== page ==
The study “Children’s rights from the perspective of children and young people 2021” aimed to explore children’s perspectives on the implementation of the UN Convention on the Rights of the Child in Switzerland. Therefore, children between the ages of 9 and 17 living in the Alpine nation were invited to provide information on their situation. Amongst others, the main results were that nearly half of the children (43%) had experienced discrimination or unequal treatment because of their gender, age, migrant background, and religious affiliation, among other things. The number of bad experiences due to appearance stands out in particular (22.4%). The more often the children interviewed had already experienced discrimination on average, the more often they were also subjected to bullying by their classmates. More than half of the children (58.2%) have had negative experiences.

In the survey, children responded positively concerning opportunities for decision-making and participation within their families and leisure time. In contrast, they feel that their schools and communities present fewer opportunities for their views to be heard. Older children, in particular, see few opportunities to become actively involved. Regarding physical and psychological violence, these survey findings are therefore all the more worrying, as they show that physical and psychological violence – at home, in school, and on social media – has become part of everyday life for many children in Switzerland. During the data analysis, it emerged that children living in poverty could only use their rights to a comparatively small extent. Similar inequalities also appear in terms of participation, non-violence, and general well-being. Children said they feel safest with their families (~75% feel very safe) and the least safe at school (~50%) and online (~25%).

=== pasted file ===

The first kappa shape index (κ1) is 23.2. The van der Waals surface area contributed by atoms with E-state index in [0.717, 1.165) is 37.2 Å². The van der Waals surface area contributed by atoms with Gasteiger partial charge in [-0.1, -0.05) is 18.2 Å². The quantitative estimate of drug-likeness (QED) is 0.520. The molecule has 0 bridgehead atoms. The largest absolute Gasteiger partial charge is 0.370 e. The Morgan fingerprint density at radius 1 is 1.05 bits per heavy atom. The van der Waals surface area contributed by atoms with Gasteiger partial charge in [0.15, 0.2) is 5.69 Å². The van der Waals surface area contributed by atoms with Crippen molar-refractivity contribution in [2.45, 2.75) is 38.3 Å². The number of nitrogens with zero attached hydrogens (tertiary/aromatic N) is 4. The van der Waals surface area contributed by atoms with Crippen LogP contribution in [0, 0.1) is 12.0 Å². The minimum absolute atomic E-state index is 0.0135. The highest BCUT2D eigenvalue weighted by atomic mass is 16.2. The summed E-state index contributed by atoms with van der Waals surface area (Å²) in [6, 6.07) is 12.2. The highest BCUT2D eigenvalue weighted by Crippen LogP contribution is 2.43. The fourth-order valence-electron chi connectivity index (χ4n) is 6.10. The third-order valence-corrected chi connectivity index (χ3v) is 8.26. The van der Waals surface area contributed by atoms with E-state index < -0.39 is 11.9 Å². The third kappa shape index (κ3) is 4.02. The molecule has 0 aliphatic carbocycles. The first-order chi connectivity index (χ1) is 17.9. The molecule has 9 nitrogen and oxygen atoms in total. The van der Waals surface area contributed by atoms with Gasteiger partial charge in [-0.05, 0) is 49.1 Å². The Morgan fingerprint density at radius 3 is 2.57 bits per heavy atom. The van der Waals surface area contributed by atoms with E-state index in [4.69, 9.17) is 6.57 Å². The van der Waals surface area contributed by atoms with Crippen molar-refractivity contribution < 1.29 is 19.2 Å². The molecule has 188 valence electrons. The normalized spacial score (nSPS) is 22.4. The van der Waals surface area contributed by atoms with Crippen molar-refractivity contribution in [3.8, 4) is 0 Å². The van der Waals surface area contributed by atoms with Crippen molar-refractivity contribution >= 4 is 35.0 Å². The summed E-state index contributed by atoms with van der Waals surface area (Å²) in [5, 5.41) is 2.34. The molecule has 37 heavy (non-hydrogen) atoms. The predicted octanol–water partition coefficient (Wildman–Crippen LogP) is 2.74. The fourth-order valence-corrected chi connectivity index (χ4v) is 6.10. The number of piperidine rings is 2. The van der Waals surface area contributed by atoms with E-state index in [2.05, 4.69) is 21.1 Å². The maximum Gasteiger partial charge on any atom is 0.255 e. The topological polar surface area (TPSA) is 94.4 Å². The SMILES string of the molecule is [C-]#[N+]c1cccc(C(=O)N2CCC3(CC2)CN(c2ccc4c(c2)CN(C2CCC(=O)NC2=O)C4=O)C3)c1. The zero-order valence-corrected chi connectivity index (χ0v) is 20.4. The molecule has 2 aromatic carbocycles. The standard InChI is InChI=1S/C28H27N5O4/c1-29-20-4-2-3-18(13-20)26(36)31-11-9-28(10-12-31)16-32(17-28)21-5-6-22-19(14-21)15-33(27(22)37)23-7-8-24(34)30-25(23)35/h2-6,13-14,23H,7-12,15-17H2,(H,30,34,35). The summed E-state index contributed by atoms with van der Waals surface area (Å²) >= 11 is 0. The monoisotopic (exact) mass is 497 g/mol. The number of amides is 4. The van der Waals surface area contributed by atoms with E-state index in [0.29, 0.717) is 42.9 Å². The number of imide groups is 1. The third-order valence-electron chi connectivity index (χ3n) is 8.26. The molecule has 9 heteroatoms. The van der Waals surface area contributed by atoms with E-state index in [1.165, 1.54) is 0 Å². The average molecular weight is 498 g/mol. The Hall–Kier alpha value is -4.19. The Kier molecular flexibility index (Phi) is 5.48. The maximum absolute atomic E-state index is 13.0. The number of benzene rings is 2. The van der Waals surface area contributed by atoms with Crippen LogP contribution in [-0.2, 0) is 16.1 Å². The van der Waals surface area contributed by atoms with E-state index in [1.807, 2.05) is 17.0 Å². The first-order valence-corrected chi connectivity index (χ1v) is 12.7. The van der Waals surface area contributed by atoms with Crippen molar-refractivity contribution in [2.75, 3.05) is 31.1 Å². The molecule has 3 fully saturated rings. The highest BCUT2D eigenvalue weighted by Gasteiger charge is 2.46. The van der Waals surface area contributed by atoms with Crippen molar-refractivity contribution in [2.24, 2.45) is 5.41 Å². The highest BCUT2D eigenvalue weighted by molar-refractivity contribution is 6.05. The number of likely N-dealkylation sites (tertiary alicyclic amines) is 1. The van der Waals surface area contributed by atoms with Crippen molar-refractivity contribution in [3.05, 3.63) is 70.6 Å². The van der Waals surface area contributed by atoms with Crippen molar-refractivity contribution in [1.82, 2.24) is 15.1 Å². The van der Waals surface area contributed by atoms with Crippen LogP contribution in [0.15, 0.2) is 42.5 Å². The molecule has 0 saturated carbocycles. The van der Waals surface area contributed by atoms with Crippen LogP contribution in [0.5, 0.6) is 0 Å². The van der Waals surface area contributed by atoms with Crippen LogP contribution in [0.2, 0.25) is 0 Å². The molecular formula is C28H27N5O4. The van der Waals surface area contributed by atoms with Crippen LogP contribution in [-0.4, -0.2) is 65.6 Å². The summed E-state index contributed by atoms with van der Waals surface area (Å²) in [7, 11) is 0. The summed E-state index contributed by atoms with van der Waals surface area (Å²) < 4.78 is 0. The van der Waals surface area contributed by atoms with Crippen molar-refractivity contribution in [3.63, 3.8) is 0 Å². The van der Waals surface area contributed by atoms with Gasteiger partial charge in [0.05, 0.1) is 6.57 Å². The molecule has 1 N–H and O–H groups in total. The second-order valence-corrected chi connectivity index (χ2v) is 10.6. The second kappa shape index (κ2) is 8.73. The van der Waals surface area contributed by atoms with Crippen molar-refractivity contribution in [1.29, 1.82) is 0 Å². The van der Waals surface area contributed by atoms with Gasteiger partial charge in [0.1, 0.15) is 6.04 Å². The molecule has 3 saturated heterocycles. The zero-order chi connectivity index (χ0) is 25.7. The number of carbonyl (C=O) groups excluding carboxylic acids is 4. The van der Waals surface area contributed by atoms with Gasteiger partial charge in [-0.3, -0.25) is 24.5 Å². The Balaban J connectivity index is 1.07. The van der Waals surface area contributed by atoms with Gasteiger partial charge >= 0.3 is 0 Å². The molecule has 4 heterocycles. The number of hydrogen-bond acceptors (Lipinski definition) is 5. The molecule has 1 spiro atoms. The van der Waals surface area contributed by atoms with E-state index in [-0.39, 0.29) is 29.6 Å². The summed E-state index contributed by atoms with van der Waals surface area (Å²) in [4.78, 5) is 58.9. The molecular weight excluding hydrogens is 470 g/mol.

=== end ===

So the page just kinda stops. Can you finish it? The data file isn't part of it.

The survey clearly indicates that children in Switzerland enjoy a high level of general well-being. However, various issues affect the children in their day-to-day lives and negatively impact their well-being. At HEMEX, we reaffirmed our faith in fundamental human rights and the dignity and worth of every human person. Therefore, we are determined to promote social progress and better standards of life. We will work on that during this year, and we’ll let you know which measures we will take on the preceding days for November 20 for the worldwide celebration of Children’s day. It is hoped for us that this may resonate directly where children live and inspire change!



HEMEX is committed to changing the future of healthcare by guiding the most promising European start-ups through each and every step to bring innovative pharmaceuticals, medical devices, and in vitro diagnostics to the market. Headquartered close to the thriving Basel global Life Sciences hub, the goal at HEMEX is to ensure start-ups have access to a wide range of tailored products, practical solutions, and fundraising support. This empowers the next generation of transformative discoveries to grow into successful and sustainable businesses, and drive change in both human and animal healthcare. For more information, visit https://hemex.ch/